I declined to see "Batman v. Superman: Dawn of Justice" on opening weekend. Mostly because I had low expectations for the film. Judging by some of the early reviews, the movie is even failing to reach that low bar. But it has made me think of days when director Zack Snyder wasn't being completely pilloried by the moviegoing public. I was reminded of Watchmen. It wasn't the greatest flick, but it had potential and really popped in some spots. Yet after it was all over, you couldn't help but wonder if it should have been better.
That brings me to Alzono Russell. On paper, so much about the Toledo prospect looks like it has the makings of a blockbuster. On film, there are moments when you can see that there is a quality receiver looking to get out. But when it's all over, you're left with an underwhelming feeling.
» Good size and speed
» Quick off the line of scrimmage
» Excels in short/intermediate routes
» Good hand technique
So many things about Russell would portend to him being a pass-catching star at the next level. Standing 6-foot-4 and 205 pounds with nearly 34-inch long arms, he has the frame to be a top-notch NFL wideout. It also doesn't hurt that Russell logged a 4.47-second 40-yard dash at Toledo's pro day (compared to a 4.54 at the combine). As far as physical specimen go, Russell belongs in the same conversation with many of the top wideouts in the class.
Russell's tape might not be a lot of "oh wow!" moments, but there are plenty of times when you see the ability needed to be a productive secondary receiver in the league. He shows quick twitch movements at the snap, getting off the line of scrimmage in a hurry. When given space, he eats up the cushion quickly and when defenders play up, Russell finds a way to shake loose to get into his route.
Russell is at his best with intermediate patterns, forcing defensive backs to commit before he breaks off the route and changes directions. Once he gets open, his hand placement is usually on point eschewing opportunities to catch the ball with his body. That's definitely a plus.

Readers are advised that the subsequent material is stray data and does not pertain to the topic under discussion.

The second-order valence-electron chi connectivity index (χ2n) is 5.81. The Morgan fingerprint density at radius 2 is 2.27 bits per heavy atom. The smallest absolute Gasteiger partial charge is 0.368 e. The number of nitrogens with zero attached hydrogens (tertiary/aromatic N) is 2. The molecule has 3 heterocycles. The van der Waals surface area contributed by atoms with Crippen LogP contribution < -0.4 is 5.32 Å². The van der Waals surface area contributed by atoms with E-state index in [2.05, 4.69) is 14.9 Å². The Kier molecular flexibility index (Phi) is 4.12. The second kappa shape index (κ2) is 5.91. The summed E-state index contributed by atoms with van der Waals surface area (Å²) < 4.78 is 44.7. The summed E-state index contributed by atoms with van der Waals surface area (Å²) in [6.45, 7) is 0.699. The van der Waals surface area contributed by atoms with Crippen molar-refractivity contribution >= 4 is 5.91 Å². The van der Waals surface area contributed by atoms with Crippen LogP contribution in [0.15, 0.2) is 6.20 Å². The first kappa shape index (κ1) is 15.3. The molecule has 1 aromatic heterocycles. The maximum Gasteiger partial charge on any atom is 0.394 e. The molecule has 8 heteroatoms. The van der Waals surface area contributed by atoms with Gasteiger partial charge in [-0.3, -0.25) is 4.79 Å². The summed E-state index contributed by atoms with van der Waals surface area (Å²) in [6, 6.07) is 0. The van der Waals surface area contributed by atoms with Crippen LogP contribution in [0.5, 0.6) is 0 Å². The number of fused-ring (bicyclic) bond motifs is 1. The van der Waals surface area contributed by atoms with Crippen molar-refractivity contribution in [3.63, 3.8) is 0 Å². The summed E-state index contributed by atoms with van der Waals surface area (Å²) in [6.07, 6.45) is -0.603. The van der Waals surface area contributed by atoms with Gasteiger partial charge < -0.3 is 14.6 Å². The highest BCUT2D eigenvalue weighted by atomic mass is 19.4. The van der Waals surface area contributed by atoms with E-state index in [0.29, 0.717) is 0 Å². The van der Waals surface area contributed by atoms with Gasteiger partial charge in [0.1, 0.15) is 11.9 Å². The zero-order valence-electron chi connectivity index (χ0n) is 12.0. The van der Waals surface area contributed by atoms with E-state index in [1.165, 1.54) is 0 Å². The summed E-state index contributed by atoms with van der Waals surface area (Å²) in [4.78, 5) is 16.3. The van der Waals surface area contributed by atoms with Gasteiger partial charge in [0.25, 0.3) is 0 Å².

» Average hands
» Not great with contested catches
» Regressed statistically during college career
Russell might excel at getting his hands into position to catch the football, but squeezing the rock was an issue at times. He had a bigger problem with drops than you'd like to see from any prospect. To make matters worse, Russell wasn't great at making contested catches. It was an area in which Russell himself admitted that he could stand to improve.
While stats don't tell a player's full story, it's notable (and a little disconcerting) that Russell's numbers appeared to regress during his time at Toledo. The numbers he posted as a senior were worse than his freshman totals. In four years, Russell had six 100-yard receiving games, but none after his sophomore season. It's not uncommon for some players to have lesser numbers in their final college campaign, but Russell's step back was far too large to ignore.
Ideal fantasy fits
Russell's lot in his NFL life will be as a complementary (read: third or fourth) receiver on a team with a solid offense. With Larry Fitzgerald getting long in the tooth, there could eventually be a change in the depth chart in Arizona. Working in an Aaron Rodgers-led offense is never a bad thing for receivers and Russell could fill the role originally intended for James Jones last season -- y'know before all the injuries and stuff.
Early fantasy draft projection
There is some potential with Russell, but he's going to be a project wherever he lands. As such, there won't be much reason to draft him even in dynasty leagues. In redraft situations, there's no need to consider him at all.